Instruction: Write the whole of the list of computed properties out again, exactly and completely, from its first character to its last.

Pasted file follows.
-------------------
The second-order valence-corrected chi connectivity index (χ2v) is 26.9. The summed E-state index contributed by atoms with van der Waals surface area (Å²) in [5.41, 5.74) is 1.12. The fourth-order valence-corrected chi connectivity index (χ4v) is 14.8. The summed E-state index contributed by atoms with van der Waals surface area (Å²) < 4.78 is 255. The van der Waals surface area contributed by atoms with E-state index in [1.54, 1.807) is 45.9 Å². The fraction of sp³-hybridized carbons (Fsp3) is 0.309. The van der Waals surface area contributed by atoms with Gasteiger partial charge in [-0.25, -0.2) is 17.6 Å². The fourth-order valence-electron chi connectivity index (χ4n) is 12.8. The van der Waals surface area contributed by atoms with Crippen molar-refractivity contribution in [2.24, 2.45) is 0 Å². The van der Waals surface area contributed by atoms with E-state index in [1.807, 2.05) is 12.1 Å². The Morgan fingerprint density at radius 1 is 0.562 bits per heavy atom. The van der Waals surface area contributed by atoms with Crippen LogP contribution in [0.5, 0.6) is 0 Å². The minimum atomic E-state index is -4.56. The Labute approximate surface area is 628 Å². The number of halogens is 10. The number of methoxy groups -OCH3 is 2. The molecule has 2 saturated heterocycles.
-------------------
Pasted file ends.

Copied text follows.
The second-order valence-corrected chi connectivity index (χ2v) is 26.9. The summed E-state index contributed by atoms with van der Waals surface area (Å²) in [5.41, 5.74) is 1.12. The fourth-order valence-corrected chi connectivity index (χ4v) is 14.8. The summed E-state index contributed by atoms with van der Waals surface area (Å²) < 4.78 is 255. The van der Waals surface area contributed by atoms with E-state index in [1.54, 1.807) is 45.9 Å². The fraction of sp³-hybridized carbons (Fsp3) is 0.309. The van der Waals surface area contributed by atoms with Gasteiger partial charge in [-0.25, -0.2) is 17.6 Å². The fourth-order valence-electron chi connectivity index (χ4n) is 12.8. The van der Waals surface area contributed by atoms with Crippen molar-refractivity contribution in [2.24, 2.45) is 0 Å². The van der Waals surface area contributed by atoms with E-state index in [1.807, 2.05) is 12.1 Å². The Morgan fingerprint density at radius 1 is 0.562 bits per heavy atom. The van der Waals surface area contributed by atoms with Crippen LogP contribution in [0.5, 0.6) is 0 Å². The minimum atomic E-state index is -4.56. The Labute approximate surface area is 628 Å². The number of halogens is 10. The number of methoxy groups -OCH3 is 2. The molecule has 2 saturated heterocycles.